Cathy Moore - Training design

Introduction

Move over, stock photos. Poser’s here.

Tired of too-happy stock characters? Make your own with Poser. Read more.

Move over, stock photos. Poser’s here.

Poser 7 character vs. stock photos, part 1
Poser 7 character vs. stock photos, part 2

Poser 7 character vs. stock photos, part 3

Tools: Poser 3D editing software and ComicLife, both available for Mac and Windows. I created the images of Sydney (the hair-free woman) in 45 minutes, an average of 5 minutes each. That was after I spent another more painful 45 minutes figuring out how to use the software.

Here’s how Sydney’s head looks without modifications:

Sydney without modifications

You change her expression by dragging points on her face or by turning dials that, for example, move her right eyebrow up. You use the same techniques to move body parts and change the camera angle.

If you need to show the same characters with many expressions and poses, Poser could be an option. The trick is to keep the characters from looking creepy.

More about Poser:

  • It lets you build characters of any age and ethnicity; third-party characters are available.
  • It lets you change characters’ expressions, positions, and clothing.
  • It includes a less-than-stellar manual and “tutorial”

Learn more

Build your performance consulting skills

Stop being an order taker and help your clients solve the real problem. The Partner from the Start toolkit helps you change how you talk to stakeholders, find the real causes of the problem, and determine what type of training (if any!) will help.

Design training that matters

My book Map It helps you turn training requests into projects that make a real difference. With humor and lots of examples, Map It walks you through action mapping, a visual approach to needs analysis and training design used by organizations around the world.

5 comments on “Move over, stock photos. Poser’s here.

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  1. “That was after I spent another more painful 45 minutes figuring out how to use the software.”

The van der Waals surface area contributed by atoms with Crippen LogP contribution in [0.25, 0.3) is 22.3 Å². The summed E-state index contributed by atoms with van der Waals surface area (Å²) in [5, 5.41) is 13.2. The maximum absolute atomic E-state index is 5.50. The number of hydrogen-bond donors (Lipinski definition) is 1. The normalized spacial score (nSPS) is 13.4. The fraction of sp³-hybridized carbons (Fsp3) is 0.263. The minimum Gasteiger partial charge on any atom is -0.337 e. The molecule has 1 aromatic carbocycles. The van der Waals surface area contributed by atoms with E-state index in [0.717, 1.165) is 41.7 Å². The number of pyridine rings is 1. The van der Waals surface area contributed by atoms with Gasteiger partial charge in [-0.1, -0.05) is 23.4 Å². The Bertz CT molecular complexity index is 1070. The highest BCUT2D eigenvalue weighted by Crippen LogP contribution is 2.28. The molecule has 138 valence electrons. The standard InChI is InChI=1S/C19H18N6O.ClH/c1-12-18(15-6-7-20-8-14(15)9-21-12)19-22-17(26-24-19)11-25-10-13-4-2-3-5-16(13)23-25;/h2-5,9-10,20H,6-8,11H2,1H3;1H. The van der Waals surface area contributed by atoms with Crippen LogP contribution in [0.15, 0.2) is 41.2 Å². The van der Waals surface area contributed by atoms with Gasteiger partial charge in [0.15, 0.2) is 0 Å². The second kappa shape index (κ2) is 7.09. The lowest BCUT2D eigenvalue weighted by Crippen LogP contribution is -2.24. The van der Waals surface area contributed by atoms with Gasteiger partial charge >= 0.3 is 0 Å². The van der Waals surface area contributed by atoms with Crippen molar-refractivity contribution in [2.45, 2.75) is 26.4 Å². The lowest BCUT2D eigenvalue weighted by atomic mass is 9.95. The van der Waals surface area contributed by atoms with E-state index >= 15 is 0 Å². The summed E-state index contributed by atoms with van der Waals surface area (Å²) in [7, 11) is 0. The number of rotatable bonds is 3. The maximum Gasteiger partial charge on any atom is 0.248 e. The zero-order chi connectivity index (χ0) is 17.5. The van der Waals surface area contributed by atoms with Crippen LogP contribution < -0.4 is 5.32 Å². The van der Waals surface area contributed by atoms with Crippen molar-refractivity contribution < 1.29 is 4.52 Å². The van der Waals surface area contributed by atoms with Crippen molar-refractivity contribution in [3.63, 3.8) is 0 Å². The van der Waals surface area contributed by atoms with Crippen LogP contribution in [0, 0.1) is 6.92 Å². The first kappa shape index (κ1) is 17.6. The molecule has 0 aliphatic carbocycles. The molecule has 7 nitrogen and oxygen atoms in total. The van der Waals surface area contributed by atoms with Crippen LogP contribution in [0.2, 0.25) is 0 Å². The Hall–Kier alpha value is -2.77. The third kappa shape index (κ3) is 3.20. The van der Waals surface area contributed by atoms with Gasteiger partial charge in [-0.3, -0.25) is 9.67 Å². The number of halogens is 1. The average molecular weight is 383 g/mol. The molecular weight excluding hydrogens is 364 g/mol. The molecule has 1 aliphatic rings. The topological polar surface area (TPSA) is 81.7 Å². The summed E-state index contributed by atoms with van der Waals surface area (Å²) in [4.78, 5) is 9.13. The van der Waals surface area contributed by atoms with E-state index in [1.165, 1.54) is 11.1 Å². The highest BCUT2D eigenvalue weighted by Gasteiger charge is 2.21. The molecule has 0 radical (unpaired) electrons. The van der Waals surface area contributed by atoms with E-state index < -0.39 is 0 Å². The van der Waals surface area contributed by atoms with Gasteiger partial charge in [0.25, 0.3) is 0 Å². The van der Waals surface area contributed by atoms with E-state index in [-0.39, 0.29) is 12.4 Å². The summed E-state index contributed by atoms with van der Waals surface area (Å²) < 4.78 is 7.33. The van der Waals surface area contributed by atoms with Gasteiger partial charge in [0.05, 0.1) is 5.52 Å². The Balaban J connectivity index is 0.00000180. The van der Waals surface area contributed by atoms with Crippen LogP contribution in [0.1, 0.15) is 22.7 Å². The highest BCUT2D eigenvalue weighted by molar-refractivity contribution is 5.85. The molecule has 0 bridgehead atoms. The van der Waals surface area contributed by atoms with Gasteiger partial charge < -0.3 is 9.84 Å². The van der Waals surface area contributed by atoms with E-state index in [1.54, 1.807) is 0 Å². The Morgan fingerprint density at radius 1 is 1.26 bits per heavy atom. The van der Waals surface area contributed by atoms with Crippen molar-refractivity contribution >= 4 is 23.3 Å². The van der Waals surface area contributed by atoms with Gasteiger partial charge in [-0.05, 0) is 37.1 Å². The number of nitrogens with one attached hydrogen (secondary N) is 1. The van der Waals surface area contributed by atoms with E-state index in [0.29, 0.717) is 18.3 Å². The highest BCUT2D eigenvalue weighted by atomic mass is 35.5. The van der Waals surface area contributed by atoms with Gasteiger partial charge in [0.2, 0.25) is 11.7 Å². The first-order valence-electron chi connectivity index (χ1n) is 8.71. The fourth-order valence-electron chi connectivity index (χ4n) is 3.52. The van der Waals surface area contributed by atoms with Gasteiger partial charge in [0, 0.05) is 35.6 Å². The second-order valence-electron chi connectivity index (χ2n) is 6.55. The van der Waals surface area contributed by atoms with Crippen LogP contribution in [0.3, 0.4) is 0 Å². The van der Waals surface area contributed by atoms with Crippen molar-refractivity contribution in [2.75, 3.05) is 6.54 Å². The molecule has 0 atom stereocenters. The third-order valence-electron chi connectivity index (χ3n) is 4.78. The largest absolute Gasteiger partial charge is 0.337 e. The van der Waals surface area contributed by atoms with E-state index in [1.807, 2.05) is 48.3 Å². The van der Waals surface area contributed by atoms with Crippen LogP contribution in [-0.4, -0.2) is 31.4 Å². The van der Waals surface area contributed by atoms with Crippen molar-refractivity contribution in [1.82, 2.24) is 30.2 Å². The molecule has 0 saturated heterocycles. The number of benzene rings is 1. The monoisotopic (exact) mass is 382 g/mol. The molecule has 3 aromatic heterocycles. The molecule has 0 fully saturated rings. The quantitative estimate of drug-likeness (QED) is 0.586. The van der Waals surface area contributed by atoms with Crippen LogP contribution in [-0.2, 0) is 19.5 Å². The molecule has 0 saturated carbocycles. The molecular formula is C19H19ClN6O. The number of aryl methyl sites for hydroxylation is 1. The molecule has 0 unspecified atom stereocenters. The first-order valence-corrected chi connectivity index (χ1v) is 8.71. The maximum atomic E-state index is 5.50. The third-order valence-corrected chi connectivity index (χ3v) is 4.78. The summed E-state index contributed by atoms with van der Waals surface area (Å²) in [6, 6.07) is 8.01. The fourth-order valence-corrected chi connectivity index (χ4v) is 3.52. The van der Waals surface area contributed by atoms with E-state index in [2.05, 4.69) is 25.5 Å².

If it’s any comfort, Eric Kandel (along with many others) tells us that learning pretty much requires a certain amount of tension or stress. I keep telling myself I’m building new neurons and strengthening their connections with the existing ones.

    Sometimes that works…

    Very good for 90 minutes (you have to count that learning-curve). Sydney reminds me of Persis Khambatta in the first Star Trek movie. Must be the hair.

  2. Hmm…I don’t know about this “poser” folks…pretty plastic-ish, don’t ya think? I can snap some digi snapshots of “real people” I work with and clean em up in photoshop (I won’t tell them I “cleaned-them up” )he he he….–Seems to work better if we are in a jam.

  3. Sure, sure. “Poser is plastic.” Yeah, when you use a stock character right out of the box, no textures, no hair, no nothing, it looks plastic. Browse some of the poser art sites, however, and you’ll see what Poser can really do. The more effort you put into making the character realistic, with hair, skin textures, clothing, and so ono, the more realistic they become. And more, they do whatever you need done. You don’t have to search through a stock photo archive or hire someone to try to take a picture of someone else standing in the pose you want and wait three days for them to do it and find out that when they’re done none of the photos was the position you wanted so you wasted fifteen hundred bucks hiring a photographer and a studio and a model. **** that. Get it done in Poser in ten minutes and move on with your project.